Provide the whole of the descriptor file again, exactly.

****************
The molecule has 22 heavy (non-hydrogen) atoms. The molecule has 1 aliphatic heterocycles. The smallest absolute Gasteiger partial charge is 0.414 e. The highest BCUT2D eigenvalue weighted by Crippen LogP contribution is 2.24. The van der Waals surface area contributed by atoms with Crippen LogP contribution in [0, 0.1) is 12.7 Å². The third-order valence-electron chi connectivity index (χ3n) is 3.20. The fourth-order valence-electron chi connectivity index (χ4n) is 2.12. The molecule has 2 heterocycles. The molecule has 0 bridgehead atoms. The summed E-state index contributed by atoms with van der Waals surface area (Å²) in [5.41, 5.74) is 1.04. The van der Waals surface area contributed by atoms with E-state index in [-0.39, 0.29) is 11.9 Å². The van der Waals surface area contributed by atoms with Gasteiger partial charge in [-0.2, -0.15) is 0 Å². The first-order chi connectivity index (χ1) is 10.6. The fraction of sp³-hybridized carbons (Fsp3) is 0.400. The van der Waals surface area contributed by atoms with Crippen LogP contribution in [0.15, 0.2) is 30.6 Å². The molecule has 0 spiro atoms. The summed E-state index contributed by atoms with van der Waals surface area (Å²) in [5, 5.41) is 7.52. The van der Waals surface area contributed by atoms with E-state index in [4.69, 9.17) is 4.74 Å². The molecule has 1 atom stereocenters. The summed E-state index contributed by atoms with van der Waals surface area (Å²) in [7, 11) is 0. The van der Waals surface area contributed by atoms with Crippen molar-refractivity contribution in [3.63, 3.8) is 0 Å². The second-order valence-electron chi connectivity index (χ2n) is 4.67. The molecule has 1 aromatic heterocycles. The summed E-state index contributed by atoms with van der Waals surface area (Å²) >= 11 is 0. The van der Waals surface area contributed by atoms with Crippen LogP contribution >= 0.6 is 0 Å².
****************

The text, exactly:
The molecule has 22 heavy (non-hydrogen) atoms. The molecule has 1 aliphatic heterocycles. The smallest absolute Gasteiger partial charge is 0.414 e. The highest BCUT2D eigenvalue weighted by Crippen LogP contribution is 2.24. The van der Waals surface area contributed by atoms with Crippen LogP contribution in [0, 0.1) is 12.7 Å². The third-order valence-electron chi connectivity index (χ3n) is 3.20. The fourth-order valence-electron chi connectivity index (χ4n) is 2.12. The molecule has 2 heterocycles. The molecule has 0 bridgehead atoms. The summed E-state index contributed by atoms with van der Waals surface area (Å²) in [5.41, 5.74) is 1.04. The van der Waals surface area contributed by atoms with E-state index in [-0.39, 0.29) is 11.9 Å². The van der Waals surface area contributed by atoms with Gasteiger partial charge in [-0.2, -0.15) is 0 Å². The first-order chi connectivity index (χ1) is 10.6. The fraction of sp³-hybridized carbons (Fsp3) is 0.400. The van der Waals surface area contributed by atoms with Crippen LogP contribution in [0.15, 0.2) is 30.6 Å². The molecule has 0 spiro atoms. The summed E-state index contributed by atoms with van der Waals surface area (Å²) in [5, 5.41) is 7.52. The van der Waals surface area contributed by atoms with E-state index in [4.69, 9.17) is 4.74 Å². The molecule has 1 atom stereocenters. The summed E-state index contributed by atoms with van der Waals surface area (Å²) in [7, 11) is 0. The van der Waals surface area contributed by atoms with Crippen molar-refractivity contribution in [3.63, 3.8) is 0 Å². The second-order valence-electron chi connectivity index (χ2n) is 4.67. The molecule has 1 aromatic heterocycles. The summed E-state index contributed by atoms with van der Waals surface area (Å²) >= 11 is 0. The van der Waals surface area contributed by atoms with Crippen LogP contribution >= 0.6 is 0 Å².